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From "Naseeruddin Mohammad" <naseer...@gmail.com>
Subject Re: Complex Hierarchy best practices
Date Tue, 20 Feb 2007 01:10:03 GMT
Jukka,

     I got it, after going through your suggestions I got a better
understanding of how things work  w.r.t JCR.

     To convience my self can I actually see the data model created by
jackrabbit.

Can you tell me exactly which which persistant manager and FileSystem
component should be used, to see the ER diagram of the relational tables?

Thanks for your feedback,
Naseer.

On 2/19/07, Jukka Zitting <jukka.zitting@gmail.com> wrote:
>
> Hi,
>
> On 2/18/07, Naseeruddin Mohammad <naseer.md@gmail.com> wrote:
> > I have the following hierarchy to take care of, I am not sure that if I
> > blindly use the JCR APIs to create this structure the resulting
> datamodel
> > will be effecient, as my hierarchy is deep as well as wide. Please
> provide
> > your thoughts, feedback and options avilalable for me to address this
> Issue.
>
> Looks nice on the outset. Some comments inline.
>
> > -Root Node
>
> It is generally a good idea to have an application-specific root node,
> like /my:content where my is your namespace prefix, under which you
> file all your content. This helps with backups and queries as you
> don't need to explicitly exclude /jcr:system or any other extra
> content within the root.
>
> Using your own namespace for that node avoids any collisions with
> other applications you may want to include in the same workspace. Also
> as a general rule (best practice even?), I usually use namespace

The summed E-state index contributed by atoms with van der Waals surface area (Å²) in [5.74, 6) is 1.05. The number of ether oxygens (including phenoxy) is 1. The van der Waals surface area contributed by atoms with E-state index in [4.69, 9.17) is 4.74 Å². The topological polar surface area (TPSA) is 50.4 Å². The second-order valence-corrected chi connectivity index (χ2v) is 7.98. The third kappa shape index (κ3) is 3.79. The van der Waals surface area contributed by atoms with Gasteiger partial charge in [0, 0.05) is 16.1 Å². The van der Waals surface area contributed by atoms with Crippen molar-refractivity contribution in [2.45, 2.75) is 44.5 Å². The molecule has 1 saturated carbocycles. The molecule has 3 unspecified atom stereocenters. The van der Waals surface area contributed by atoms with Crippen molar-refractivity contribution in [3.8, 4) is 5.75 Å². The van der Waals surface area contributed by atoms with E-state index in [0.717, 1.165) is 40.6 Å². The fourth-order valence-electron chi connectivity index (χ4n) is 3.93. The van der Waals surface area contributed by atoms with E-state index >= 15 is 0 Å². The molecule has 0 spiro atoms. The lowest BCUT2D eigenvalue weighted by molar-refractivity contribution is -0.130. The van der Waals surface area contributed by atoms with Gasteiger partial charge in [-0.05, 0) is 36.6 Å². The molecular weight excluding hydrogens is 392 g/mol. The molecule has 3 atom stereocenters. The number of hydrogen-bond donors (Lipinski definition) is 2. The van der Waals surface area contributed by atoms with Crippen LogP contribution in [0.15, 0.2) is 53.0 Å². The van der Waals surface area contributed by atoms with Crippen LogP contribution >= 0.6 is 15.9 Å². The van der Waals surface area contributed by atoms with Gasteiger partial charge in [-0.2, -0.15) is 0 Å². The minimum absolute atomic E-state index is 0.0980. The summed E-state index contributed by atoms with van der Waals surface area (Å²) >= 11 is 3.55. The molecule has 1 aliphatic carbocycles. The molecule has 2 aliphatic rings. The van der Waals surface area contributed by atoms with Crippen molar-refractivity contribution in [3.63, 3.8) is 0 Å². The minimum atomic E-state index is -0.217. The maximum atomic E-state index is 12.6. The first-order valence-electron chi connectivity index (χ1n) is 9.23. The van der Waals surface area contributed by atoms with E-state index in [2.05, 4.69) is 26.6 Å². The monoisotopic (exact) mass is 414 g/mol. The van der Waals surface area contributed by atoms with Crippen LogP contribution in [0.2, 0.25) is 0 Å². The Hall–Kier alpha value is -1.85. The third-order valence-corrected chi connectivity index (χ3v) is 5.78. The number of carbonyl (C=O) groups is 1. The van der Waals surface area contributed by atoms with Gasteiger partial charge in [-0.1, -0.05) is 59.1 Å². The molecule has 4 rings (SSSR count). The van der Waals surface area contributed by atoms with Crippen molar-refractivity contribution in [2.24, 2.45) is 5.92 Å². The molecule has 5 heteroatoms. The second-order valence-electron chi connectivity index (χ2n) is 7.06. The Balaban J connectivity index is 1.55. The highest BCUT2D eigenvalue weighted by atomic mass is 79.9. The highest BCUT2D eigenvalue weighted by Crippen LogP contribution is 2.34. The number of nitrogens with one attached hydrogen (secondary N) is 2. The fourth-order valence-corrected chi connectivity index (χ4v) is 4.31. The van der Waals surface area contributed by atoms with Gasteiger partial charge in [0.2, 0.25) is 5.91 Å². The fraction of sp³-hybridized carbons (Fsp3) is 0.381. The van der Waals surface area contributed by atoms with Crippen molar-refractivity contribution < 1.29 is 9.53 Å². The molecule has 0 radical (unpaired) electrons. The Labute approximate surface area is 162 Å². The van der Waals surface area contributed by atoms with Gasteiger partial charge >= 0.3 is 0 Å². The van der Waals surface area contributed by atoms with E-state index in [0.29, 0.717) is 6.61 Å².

> prefixes for nodes and properties whose names are fixed in my
> application and put all user-entered names in the default namespace
> without a prefix.
>
> > ----Departments (Node)*
> > ------ Department Description Document (Property)
> > ------ Department Motto Description (Property)
> > ------ Department Location (Property)
>
> Is the Document a full document file like a PDF or just a text field?
> In the former case you should probably store it as an nt:file node.
> The same goes for the other "Document" properties in your model.
>
> > ------ Events (node)*
> > ------------- Events Name and Description (Property)
>
> If you're planning to keep a full archive of all events over time,
> then you may want to introduce some sort of an internal hierarchy, for
> example an extra hierarchy level for each year or even month. A single
> level is generally fine for up to 100-1000 child nodes, but once you
> go higher than that it's better to introduce such an extra hierarchy
> level both for performance and ease of navigating the content
> structure.
>
> > ------ Projects (Node)*
> > ------------- Project Descirption Document (Property)
> > ------------- Project Planning Document (Property)
> > ------------- Project etc etc Documents (Property)
> > ------------- Team ( Node)*
> > ------------------------Team Name and Description (Property)
> > ------------------------Team Location (Property)
> > ------------------------Team Active Hours (Property)
>
> Will the teams be project-specific or more permanent entities that you
> just assign to different projects? In the latter case you probably
> want to store the team information higher up independent of individual
> projects, and use a (multi-valued) REFERENCE property to link from a
> project to the teams working on it.
>
> BR,
>
> Jukka Zitting
>

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